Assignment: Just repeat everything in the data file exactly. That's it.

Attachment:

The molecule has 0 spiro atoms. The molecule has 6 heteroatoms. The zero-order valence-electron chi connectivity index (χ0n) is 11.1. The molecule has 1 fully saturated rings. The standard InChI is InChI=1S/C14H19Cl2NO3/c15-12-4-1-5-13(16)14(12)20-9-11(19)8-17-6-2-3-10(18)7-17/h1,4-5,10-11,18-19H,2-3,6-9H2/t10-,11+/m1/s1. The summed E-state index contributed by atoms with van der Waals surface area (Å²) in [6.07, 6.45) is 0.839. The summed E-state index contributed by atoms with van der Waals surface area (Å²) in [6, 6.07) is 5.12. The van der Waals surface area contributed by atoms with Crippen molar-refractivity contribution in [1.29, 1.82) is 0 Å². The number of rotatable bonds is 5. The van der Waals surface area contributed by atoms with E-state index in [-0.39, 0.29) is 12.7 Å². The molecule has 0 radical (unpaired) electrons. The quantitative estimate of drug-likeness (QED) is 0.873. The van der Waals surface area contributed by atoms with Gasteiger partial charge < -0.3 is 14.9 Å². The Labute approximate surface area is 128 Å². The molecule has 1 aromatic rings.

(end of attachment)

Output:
The molecule has 0 spiro atoms. The molecule has 6 heteroatoms. The zero-order valence-electron chi connectivity index (χ0n) is 11.1. The molecule has 1 fully saturated rings. The standard InChI is InChI=1S/C14H19Cl2NO3/c15-12-4-1-5-13(16)14(12)20-9-11(19)8-17-6-2-3-10(18)7-17/h1,4-5,10-11,18-19H,2-3,6-9H2/t10-,11+/m1/s1. The summed E-state index contributed by atoms with van der Waals surface area (Å²) in [6.07, 6.45) is 0.839. The summed E-state index contributed by atoms with van der Waals surface area (Å²) in [6, 6.07) is 5.12. The van der Waals surface area contributed by atoms with Crippen molar-refractivity contribution in [1.29, 1.82) is 0 Å². The number of rotatable bonds is 5. The van der Waals surface area contributed by atoms with E-state index in [-0.39, 0.29) is 12.7 Å². The molecule has 0 radical (unpaired) electrons. The quantitative estimate of drug-likeness (QED) is 0.873. The van der Waals surface area contributed by atoms with Gasteiger partial charge < -0.3 is 14.9 Å². The Labute approximate surface area is 128 Å². The molecule has 1 aromatic rings.